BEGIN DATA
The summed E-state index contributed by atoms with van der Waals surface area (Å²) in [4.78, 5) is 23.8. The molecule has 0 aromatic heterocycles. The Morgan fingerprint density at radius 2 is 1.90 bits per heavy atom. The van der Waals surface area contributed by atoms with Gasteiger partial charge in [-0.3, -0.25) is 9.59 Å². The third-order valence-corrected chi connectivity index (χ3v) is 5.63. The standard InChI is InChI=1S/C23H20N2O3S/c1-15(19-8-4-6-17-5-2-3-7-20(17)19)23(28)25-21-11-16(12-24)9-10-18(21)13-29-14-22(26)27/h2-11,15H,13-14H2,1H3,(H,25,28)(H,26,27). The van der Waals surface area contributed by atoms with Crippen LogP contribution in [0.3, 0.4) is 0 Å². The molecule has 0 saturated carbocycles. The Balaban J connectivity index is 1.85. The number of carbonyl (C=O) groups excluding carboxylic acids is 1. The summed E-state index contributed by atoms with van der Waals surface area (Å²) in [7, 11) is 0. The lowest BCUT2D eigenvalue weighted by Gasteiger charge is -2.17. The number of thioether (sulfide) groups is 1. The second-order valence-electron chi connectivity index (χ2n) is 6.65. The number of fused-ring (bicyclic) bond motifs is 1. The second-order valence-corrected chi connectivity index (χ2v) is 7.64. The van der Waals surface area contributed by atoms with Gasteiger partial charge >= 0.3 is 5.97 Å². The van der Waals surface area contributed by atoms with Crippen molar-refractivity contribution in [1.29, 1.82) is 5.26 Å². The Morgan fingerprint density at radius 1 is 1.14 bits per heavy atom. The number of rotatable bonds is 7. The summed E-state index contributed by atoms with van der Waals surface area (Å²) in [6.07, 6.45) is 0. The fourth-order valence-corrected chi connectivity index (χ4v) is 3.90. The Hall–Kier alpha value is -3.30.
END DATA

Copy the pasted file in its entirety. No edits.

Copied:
The summed E-state index contributed by atoms with van der Waals surface area (Å²) in [4.78, 5) is 23.8. The molecule has 0 aromatic heterocycles. The Morgan fingerprint density at radius 2 is 1.90 bits per heavy atom. The van der Waals surface area contributed by atoms with Gasteiger partial charge in [-0.3, -0.25) is 9.59 Å². The third-order valence-corrected chi connectivity index (χ3v) is 5.63. The standard InChI is InChI=1S/C23H20N2O3S/c1-15(19-8-4-6-17-5-2-3-7-20(17)19)23(28)25-21-11-16(12-24)9-10-18(21)13-29-14-22(26)27/h2-11,15H,13-14H2,1H3,(H,25,28)(H,26,27). The van der Waals surface area contributed by atoms with Crippen LogP contribution in [0.3, 0.4) is 0 Å². The molecule has 0 saturated carbocycles. The Balaban J connectivity index is 1.85. The number of carbonyl (C=O) groups excluding carboxylic acids is 1. The summed E-state index contributed by atoms with van der Waals surface area (Å²) in [7, 11) is 0. The lowest BCUT2D eigenvalue weighted by Gasteiger charge is -2.17. The number of thioether (sulfide) groups is 1. The second-order valence-electron chi connectivity index (χ2n) is 6.65. The number of fused-ring (bicyclic) bond motifs is 1. The second-order valence-corrected chi connectivity index (χ2v) is 7.64. The van der Waals surface area contributed by atoms with Gasteiger partial charge >= 0.3 is 5.97 Å². The van der Waals surface area contributed by atoms with Crippen molar-refractivity contribution in [1.29, 1.82) is 5.26 Å². The Morgan fingerprint density at radius 1 is 1.14 bits per heavy atom. The number of rotatable bonds is 7. The summed E-state index contributed by atoms with van der Waals surface area (Å²) in [6.07, 6.45) is 0. The fourth-order valence-corrected chi connectivity index (χ4v) is 3.90. The Hall–Kier alpha value is -3.30.